While using windows I mostly doing file transfers to & from any linux desktop/server by using Winscp. The application is quite handy and fulfill all my requirements. Now I have migrated to a linux desktop and of course Winscp is not an option anymore.
So, what can I use now? Luckily in linux, there are alternative approaches to use. These approaches might even better than using Winscp in windows mainly due to the ability browse remote folder within the same file manager view without depending on third party file management interface. Imagine browsing remote folders via SSH/SFTP protocol directly in your existing file manager (windows explorer) without needing to launch Winscp.
In KDE we can use fish. Simply launch your file manager, in this case ‘Konqueror‘. Type the below command in the location bar.
The above command will open up SSH connection to the remote machine using the particular username.
Provide your password and…
You can now browse the remote machine and do any kind of modification you wanted as long as your account is permitted considering that not all of us could log in as root.
The above process is about the same if you are using GNOME. The file manager in GNOME which is called Nautilus also have the ssh tunneling capabilities. Simply open the file manager, hit Ctrl-L to open up location editor and type
Provide your password
Follow up of this article can be found here :
Krusader – the Winscp alternative in linux
One major aspect to consider whenever we decided to migrate from using Windows as desktop to fully linux environment is finding what software to replace our commonly used existing windows application. Being a windows user for a very long time, we might have nurtured a certain practices and favors a quite number of applications in our works.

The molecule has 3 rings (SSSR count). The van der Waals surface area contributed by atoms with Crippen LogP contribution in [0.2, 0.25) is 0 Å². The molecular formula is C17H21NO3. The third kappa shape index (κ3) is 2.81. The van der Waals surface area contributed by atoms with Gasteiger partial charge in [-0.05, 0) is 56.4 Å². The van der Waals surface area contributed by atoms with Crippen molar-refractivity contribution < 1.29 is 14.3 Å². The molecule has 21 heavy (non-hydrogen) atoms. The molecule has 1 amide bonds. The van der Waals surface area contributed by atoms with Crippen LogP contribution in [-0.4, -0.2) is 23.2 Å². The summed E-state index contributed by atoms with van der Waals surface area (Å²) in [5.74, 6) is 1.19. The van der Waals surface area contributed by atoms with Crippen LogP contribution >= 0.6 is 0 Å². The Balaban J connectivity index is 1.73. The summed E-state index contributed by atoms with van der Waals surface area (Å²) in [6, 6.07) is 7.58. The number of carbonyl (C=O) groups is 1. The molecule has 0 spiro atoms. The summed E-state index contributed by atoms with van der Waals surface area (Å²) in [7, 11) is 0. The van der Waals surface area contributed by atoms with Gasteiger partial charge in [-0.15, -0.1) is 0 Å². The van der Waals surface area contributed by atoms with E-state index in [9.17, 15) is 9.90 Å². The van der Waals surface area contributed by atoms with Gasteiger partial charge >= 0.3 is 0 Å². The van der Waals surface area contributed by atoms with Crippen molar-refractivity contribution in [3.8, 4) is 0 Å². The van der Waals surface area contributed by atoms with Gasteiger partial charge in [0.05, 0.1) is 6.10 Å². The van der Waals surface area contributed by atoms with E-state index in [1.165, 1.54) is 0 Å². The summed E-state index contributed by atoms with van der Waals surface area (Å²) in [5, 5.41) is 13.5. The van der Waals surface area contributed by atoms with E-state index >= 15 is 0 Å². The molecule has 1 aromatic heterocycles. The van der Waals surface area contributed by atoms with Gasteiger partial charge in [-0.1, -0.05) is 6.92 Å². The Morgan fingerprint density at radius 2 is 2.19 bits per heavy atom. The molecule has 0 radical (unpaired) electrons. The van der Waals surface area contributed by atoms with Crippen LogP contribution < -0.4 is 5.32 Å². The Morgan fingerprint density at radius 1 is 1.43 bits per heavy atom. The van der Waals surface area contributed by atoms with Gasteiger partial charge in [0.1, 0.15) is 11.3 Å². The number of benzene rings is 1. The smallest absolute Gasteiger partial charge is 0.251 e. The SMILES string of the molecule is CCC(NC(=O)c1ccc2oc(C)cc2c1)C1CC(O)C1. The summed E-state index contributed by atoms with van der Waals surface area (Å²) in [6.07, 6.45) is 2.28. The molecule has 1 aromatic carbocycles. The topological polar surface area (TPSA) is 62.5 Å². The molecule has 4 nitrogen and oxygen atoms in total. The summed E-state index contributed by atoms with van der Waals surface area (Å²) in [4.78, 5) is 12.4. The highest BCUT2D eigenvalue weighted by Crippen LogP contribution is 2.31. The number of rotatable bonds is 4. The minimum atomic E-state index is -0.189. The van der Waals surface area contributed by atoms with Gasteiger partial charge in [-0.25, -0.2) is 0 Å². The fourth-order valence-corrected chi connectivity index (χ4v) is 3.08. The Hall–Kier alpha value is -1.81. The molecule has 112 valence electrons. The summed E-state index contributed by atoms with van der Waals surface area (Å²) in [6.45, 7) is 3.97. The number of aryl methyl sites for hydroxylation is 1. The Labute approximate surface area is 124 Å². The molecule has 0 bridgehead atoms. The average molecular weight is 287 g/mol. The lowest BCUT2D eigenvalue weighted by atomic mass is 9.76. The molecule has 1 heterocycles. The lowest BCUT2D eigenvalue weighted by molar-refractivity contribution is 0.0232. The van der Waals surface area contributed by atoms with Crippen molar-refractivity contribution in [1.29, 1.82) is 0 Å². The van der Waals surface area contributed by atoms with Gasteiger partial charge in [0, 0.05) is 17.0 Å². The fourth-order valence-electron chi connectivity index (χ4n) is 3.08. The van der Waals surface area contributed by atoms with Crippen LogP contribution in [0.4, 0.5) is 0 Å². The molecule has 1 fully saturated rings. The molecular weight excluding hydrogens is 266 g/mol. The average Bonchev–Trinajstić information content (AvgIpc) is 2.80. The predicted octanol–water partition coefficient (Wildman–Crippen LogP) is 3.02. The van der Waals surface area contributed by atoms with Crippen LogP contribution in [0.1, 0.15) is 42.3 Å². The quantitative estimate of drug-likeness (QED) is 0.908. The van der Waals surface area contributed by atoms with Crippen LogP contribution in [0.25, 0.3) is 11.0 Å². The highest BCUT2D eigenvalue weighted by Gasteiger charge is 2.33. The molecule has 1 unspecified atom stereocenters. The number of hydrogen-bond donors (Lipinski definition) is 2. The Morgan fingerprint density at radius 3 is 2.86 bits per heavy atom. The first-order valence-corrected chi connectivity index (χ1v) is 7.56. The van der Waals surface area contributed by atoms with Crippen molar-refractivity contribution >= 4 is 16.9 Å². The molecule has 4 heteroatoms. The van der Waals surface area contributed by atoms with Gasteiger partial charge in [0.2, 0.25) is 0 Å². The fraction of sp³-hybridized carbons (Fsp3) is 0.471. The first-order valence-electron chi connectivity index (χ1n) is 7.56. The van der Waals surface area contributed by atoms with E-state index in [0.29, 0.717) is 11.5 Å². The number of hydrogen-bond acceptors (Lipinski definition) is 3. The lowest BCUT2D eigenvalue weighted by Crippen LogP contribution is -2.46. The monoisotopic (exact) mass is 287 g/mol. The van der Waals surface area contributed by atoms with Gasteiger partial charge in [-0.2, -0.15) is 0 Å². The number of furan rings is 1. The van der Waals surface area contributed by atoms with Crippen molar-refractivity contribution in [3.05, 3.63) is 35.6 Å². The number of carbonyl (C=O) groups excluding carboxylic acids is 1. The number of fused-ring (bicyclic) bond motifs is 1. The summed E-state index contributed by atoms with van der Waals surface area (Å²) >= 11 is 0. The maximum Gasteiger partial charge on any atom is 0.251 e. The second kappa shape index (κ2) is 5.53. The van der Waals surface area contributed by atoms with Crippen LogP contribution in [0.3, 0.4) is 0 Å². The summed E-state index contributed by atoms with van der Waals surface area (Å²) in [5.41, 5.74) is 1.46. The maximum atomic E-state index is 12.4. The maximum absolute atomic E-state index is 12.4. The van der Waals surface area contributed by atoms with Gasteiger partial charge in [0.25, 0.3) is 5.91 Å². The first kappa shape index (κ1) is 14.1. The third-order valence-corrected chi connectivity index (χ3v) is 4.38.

Migrating to a linux desktop means that we would miss a quite number of applications as most of them are designed to work only on Windows platform. Applications such as Adobe Photoshop, Ms Office, Windows Media Player is suitable to be used on a windows system. Even though there are ways to install and use those applications on linux (using Wine is an option), the works are somewhat tedious to some people and portability is not guaranteed 100%.
So, why not using any alternative softwares that are built specifically for linux environment in the first place. Most of the applications are designed to be as close as it can be to match the features, look & feel, and functionality of the win32 applications. Some of the also have the ability to import existing saved files from the windows applications.
Below are some applications that I have identified to be the closest to the commonly used windows application.
- Microsoft Office
- Open Office (http://projects.openoffice.org)
- Microsoft Visio
- Dia (http://www.gnome.org/projects/dia/)
- Adobe PageMaker
- Scribus (http://www.scribus.net/)
- Adobe Photoshop
- Gimp (http://www.gimp.org/)
- GimpShop (http://gimpshopdotnet.blogspot.com/)
- Nvu (http://www.nvu.com/)
- Maya 3D
- Blender (http://www.blender.org/)
- XNView (http://www.xnview.com/)
- Yahoo Messenger (YM)
- Kopete (http://kopete.kde.org/)
- Gaim (http://gaim.sourceforge.net/)
- Ms Outlook => *KMAil (http://kmail.kde.org/)
- Evolution (http://www.gnome.org/projects/evolution/)
- Thunderbird (http://www.mozilla.com/en-US/thunderbird/)
- Internet Explorer
- Firefox (http://www.mozilla.com/en-US/firefox/)
- Konqueror (http://www.konqueror.org/)
- Xmms (http://www.xmms.org/)
This is my first attempt of being a blogger. There are several reasons why I chose to setup my own blog particularly on linux subject. One of them is to share my experience and any findings that might be interesting or maybe valuable for my fellow visitors. Another reason is to keep all information documented for my own reference in the future. Apart from that I also would like to have any kind of critical feedbacks or ideas that will benefit everybody and myself along the journey. So, welcome to my blog and hopefully we can together ride the linux journey.